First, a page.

David Bourget (Western Ontario)
David Chalmers (ANU, NYU)
Rafael De Clercq
Jack Alan Reynolds
Learn more about PhilPapers
OUP Oxford (2007)
'Necessary Knowledge' takes on one of the big questions at the heart of the cognitive sciences - what knowledge do we possess at birth, and what do we learn along the way? It is now widely accepted that evolution, individual development, and individual learning can no longer be studied in isolation from each-other - they are inextricably linked. Therefore any successful theory must integrate these elements, and somehow relate them to human culture. Clearly we learn from the world around us, but that learning is skewed towards specific things about the world. We do not just attend to and learn about every stimulus that confronts us - if we did, learning would be impossibly time-consuming and ineffective. Learning is constrained - we are primed to learn about certain aspects of the world and ignore others. So what are these constraints, and where do they come from? The theory expounded in this book is that we enter the world with small amounts of innate representational knowledge. It neither sides with those who believe in 'blank slate' theories, nor with those who believe all learning is innate. In fact, what is written on our 'slates' at birth is a certain type of knowledge about specific things in the world, the general configuration of the human face for instance, a knowledge that other people possess minds and motives. 'Necessary Knowledge' presents an important new theory, in a book that makes an accessible and thought provoking contribution to one of the enduring issues about human nature.
|Keywords||No keywords specified (fix it)|
No categories specified
(categorize this paper)
|Buy the book||$5.89 used (91% off) $19.48 new (71% off) $61.75 direct from Amazon (5% off) Amazon page|
Setup an account with your affiliations in order to access resources via your University's proxy server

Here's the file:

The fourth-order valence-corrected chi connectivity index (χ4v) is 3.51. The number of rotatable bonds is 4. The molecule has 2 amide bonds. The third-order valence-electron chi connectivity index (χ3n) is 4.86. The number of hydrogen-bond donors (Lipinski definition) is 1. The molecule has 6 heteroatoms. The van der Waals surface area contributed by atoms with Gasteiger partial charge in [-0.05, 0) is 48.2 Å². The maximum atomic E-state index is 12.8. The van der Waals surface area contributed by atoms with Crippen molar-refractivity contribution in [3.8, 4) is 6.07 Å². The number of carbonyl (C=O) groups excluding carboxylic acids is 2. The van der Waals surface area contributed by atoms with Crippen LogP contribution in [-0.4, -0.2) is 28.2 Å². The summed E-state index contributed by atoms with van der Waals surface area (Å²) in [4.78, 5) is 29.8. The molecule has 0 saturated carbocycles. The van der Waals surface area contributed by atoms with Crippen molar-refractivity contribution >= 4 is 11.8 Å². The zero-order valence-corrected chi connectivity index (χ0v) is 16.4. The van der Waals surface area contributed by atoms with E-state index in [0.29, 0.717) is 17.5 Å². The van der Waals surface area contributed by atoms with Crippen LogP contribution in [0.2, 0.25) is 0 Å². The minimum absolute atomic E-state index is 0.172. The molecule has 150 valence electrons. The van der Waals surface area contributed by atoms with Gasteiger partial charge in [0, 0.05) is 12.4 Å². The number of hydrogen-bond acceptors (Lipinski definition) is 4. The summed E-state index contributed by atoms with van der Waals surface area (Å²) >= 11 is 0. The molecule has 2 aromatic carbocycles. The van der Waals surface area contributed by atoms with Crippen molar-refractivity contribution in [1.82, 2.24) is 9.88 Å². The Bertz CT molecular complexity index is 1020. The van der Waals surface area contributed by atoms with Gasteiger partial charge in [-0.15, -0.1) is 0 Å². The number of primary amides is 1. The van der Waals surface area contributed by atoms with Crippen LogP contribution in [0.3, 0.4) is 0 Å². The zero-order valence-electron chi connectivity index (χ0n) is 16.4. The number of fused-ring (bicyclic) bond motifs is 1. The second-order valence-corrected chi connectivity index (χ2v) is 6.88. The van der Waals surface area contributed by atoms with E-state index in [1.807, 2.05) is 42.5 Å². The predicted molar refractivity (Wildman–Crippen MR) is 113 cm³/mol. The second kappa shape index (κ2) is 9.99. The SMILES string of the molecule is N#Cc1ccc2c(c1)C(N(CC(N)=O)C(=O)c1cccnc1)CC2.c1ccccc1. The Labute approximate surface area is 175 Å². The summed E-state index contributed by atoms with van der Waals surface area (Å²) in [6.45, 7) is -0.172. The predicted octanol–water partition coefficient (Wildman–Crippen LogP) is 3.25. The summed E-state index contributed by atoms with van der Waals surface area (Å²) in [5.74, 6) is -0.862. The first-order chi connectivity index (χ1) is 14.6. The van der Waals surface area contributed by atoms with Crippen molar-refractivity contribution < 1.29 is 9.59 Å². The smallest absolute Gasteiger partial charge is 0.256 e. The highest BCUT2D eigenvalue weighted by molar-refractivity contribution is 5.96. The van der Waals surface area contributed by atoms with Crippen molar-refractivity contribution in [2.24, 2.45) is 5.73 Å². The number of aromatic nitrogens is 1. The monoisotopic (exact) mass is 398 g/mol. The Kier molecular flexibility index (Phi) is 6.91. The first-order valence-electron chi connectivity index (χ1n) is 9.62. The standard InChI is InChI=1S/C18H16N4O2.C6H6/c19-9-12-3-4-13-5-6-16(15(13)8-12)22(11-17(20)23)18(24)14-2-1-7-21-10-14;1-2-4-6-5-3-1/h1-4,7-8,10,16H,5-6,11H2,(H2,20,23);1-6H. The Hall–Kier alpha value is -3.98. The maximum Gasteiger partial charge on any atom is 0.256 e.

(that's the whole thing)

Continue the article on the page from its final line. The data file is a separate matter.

Configure custom proxy (use this if your affiliation does not provide a proxy)
|Through your library|
References found in this work BETA
No references found.
Citations of this work BETA
No citations found.
Similar books and articles
Scott P. Johnson (2010). How Infants Learn About the Visual World. Cognitive Science 34 (7):1158-1184.
Kevin Kelly (2004). Learning Theory and Epistemology. In. In Ilkka Niiniluoto, Matti Sintonen & Jan Wolenski (eds.), Handbook of Epistemology. Dordrecht: Kluwer Academic Pub. 183--203.
Laurence Prusak & Eric Matson (eds.) (2006). Knowledge Management and Organizational Learning: A Reader. OUP Oxford.
Nicholas Maxwell (1987). Wanted: A New Way of Thinking. New Scientist (14 May 1987):63.
Richard Norgaard & Paul Baer (2003). Seeing the Whole Picture. World Futures 59 (3 & 4):225 – 239.
David Kirsh (1992). PDP Learnability and Innate Knowledge of Language. In S. Davis (ed.), Connectionism: Theory and practice (Volume III of The Vancouver Studies in Cognitive Science. Oxford University press.
David Kirsh (1992). PDP Learnability and Innate Knowledge of Language. Connectionism 3:297-322.
Nicholas Maxwell (2010). The Urgent Need for an Academic Revolution. In Mark Levene, Rob Johnson & Richard Maguire (eds.), History at the End of the World? History, Climate Change and the Possibility of Closure. Humanities-EBooks.
Monica Bucciarelli (2007). How the Construction of Mental Models Improves Learning. Mind and Society 6 (1):67-89.
Kenneth Watt (2003). What Can the Systems Community Contribute to Ensure the Survival of Civilization. World Futures 59 (3 & 4):241 – 251.
Stellan Ohlsson (1997). Old Ideas, New Mistakes: All Learning is Relational. Behavioral and Brain Sciences 20 (1):79-80.
Jason Stanley (2011). Know How. Oxford University Press.
Added to index2012-01-31
Total downloads4 ( #247,637 of 1,096,771 )
Recent downloads (6 months)3 ( #106,677 of 1,096,771 )
How can I increase my downloads?